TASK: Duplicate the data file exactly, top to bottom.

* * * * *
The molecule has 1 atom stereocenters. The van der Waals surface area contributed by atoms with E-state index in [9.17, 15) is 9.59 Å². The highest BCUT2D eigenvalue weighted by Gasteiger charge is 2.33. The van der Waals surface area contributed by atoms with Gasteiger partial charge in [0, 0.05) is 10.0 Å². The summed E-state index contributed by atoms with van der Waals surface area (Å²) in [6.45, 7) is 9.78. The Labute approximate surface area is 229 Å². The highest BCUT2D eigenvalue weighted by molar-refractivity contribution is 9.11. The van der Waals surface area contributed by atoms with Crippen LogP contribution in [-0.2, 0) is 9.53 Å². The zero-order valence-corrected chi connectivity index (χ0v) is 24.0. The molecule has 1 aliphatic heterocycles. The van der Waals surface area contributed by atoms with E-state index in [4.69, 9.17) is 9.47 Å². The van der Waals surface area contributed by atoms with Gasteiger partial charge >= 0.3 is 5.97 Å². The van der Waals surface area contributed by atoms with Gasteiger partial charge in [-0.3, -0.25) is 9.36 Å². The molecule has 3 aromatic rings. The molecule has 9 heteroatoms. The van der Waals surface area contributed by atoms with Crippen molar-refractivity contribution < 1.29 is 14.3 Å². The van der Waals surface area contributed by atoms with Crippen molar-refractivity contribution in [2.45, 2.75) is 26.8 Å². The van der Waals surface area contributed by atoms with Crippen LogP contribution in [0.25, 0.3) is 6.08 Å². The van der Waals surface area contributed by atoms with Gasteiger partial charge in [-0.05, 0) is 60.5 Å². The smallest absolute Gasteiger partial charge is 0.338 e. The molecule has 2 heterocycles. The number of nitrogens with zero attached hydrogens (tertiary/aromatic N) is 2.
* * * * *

The molecule has 1 atom stereocenters. The van der Waals surface area contributed by atoms with E-state index in [9.17, 15) is 9.59 Å². The highest BCUT2D eigenvalue weighted by Gasteiger charge is 2.33. The van der Waals surface area contributed by atoms with Gasteiger partial charge in [0, 0.05) is 10.0 Å². The summed E-state index contributed by atoms with van der Waals surface area (Å²) in [6.45, 7) is 9.78. The Labute approximate surface area is 229 Å². The highest BCUT2D eigenvalue weighted by molar-refractivity contribution is 9.11. The van der Waals surface area contributed by atoms with Crippen LogP contribution in [-0.2, 0) is 9.53 Å². The zero-order valence-corrected chi connectivity index (χ0v) is 24.0. The molecule has 1 aliphatic heterocycles. The van der Waals surface area contributed by atoms with E-state index in [4.69, 9.17) is 9.47 Å². The van der Waals surface area contributed by atoms with Gasteiger partial charge >= 0.3 is 5.97 Å². The van der Waals surface area contributed by atoms with Gasteiger partial charge in [-0.3, -0.25) is 9.36 Å². The molecule has 3 aromatic rings. The molecule has 9 heteroatoms. The van der Waals surface area contributed by atoms with Crippen molar-refractivity contribution < 1.29 is 14.3 Å². The van der Waals surface area contributed by atoms with Crippen molar-refractivity contribution in [2.45, 2.75) is 26.8 Å². The van der Waals surface area contributed by atoms with Crippen LogP contribution in [0.25, 0.3) is 6.08 Å². The van der Waals surface area contributed by atoms with Gasteiger partial charge in [-0.05, 0) is 60.5 Å². The smallest absolute Gasteiger partial charge is 0.338 e. The molecule has 2 heterocycles. The number of nitrogens with zero attached hydrogens (tertiary/aromatic N) is 2.